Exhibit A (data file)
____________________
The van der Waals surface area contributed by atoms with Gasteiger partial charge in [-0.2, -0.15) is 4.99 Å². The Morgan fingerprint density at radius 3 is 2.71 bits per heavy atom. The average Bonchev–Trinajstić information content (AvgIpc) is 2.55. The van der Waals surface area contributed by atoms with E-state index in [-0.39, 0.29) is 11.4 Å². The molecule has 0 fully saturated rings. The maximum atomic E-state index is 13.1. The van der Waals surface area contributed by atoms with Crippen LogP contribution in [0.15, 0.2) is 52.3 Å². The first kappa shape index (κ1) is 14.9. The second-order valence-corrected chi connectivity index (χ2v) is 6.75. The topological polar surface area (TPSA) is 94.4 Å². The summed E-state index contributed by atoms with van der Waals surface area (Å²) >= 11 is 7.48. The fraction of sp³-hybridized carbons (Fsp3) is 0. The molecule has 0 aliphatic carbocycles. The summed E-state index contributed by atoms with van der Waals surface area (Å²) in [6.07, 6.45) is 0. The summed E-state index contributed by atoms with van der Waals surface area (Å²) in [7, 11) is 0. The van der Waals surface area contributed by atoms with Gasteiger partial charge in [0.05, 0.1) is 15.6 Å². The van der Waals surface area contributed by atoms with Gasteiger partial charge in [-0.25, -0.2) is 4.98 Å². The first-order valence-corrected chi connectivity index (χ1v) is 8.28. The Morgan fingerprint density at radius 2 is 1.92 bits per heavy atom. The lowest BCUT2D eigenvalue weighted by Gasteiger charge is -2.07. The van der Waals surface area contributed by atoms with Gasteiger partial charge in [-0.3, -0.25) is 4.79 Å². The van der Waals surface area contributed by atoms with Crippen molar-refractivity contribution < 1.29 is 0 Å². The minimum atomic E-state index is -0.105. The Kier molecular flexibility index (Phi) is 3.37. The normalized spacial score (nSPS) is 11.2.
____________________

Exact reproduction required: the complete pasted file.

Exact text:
The van der Waals surface area contributed by atoms with Gasteiger partial charge in [-0.2, -0.15) is 4.99 Å². The Morgan fingerprint density at radius 3 is 2.71 bits per heavy atom. The average Bonchev–Trinajstić information content (AvgIpc) is 2.55. The van der Waals surface area contributed by atoms with E-state index in [-0.39, 0.29) is 11.4 Å². The molecule has 0 fully saturated rings. The maximum atomic E-state index is 13.1. The van der Waals surface area contributed by atoms with Crippen LogP contribution in [0.15, 0.2) is 52.3 Å². The first kappa shape index (κ1) is 14.9. The second-order valence-corrected chi connectivity index (χ2v) is 6.75. The topological polar surface area (TPSA) is 94.4 Å². The summed E-state index contributed by atoms with van der Waals surface area (Å²) >= 11 is 7.48. The fraction of sp³-hybridized carbons (Fsp3) is 0. The molecule has 0 aliphatic carbocycles. The summed E-state index contributed by atoms with van der Waals surface area (Å²) in [6.07, 6.45) is 0. The summed E-state index contributed by atoms with van der Waals surface area (Å²) in [7, 11) is 0. The van der Waals surface area contributed by atoms with Gasteiger partial charge in [0.05, 0.1) is 15.6 Å². The van der Waals surface area contributed by atoms with Gasteiger partial charge in [-0.25, -0.2) is 4.98 Å². The first-order valence-corrected chi connectivity index (χ1v) is 8.28. The Morgan fingerprint density at radius 2 is 1.92 bits per heavy atom. The lowest BCUT2D eigenvalue weighted by Gasteiger charge is -2.07. The van der Waals surface area contributed by atoms with Gasteiger partial charge in [-0.3, -0.25) is 4.79 Å². The van der Waals surface area contributed by atoms with Crippen molar-refractivity contribution < 1.29 is 0 Å². The minimum atomic E-state index is -0.105. The Kier molecular flexibility index (Phi) is 3.37. The normalized spacial score (nSPS) is 11.2.